Peat Midden Stratum
A peat midden stratum that was 5.5 feet thick lay below the shell midden. This lower layer had a lot of wet, organic debris, called peat, and very little shell. The shell stratum was right on top of the peat stratum, but there was a gap of time between these two layers. During the gap, people rarely used the site, and a massive tree grew on the surface. Archaeologists found its roots in the lower, peat stratum. No trace of the tree was in the shell midden stratum above. This shows that the tree was gone by the time people began creating the shell midden.
The peat stratum dated between 800 B.C. and 600 B.C., during the Early Woodland period. At that time, the site was on high ground next to the bayou, and people used it as a fishing camp. Archaeologists unearthed many artifacts and animal bones in the peat stratum. They found layers of ash, fire pits and postholes. Within the ash layers, they discovered dark circular stains, pieces of burnt split cane and pottery. These likely were the cooking areas. The cane could have been from mats that people used to wrap food for cooking, similar to the way people in Latin America wrap tamales in corn husks or banana leaves today.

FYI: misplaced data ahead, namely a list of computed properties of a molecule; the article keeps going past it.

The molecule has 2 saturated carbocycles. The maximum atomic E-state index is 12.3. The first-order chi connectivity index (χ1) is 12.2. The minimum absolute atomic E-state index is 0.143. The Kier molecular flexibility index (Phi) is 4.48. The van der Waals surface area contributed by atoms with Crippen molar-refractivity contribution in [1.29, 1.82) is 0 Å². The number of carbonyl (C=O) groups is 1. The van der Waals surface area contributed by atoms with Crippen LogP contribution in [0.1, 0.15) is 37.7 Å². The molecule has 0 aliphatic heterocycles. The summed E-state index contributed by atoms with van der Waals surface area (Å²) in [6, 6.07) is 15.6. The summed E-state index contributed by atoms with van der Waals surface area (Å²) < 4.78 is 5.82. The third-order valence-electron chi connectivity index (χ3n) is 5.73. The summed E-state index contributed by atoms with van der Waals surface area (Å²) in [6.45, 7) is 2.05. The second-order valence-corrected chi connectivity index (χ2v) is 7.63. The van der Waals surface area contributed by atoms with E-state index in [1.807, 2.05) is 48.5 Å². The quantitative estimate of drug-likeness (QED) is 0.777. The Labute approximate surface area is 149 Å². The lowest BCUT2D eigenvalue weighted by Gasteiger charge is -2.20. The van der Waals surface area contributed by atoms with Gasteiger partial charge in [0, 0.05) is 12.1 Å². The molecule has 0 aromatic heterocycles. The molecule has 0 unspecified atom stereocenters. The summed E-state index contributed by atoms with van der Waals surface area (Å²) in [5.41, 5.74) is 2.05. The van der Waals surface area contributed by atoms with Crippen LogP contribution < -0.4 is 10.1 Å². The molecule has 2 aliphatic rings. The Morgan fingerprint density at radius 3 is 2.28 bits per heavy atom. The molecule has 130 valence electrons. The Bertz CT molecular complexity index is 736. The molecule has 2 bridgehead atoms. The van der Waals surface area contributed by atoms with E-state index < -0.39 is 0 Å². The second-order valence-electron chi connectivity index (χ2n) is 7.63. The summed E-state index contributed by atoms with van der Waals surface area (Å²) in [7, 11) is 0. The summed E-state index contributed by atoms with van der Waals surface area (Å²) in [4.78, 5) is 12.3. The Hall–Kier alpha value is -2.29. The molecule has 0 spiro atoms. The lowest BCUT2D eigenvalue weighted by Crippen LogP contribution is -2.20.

Archaeologists also found human coprolites and a flat, clay floor with at least 12 postholes in it. This probably was a living area, where people cleaned and smoked the fish they caught. They may have cut off the heads and some other parts to make a fish soup to eat while they dried the fillets over fires. The large number of fire pits and artifacts show that people used this location many times over a long period.
Detail of the peat stratum at the site. The signboard at the top identifies the site, excavation unit number, depth, and other details. Credit: LSU Museum of Natural Science.
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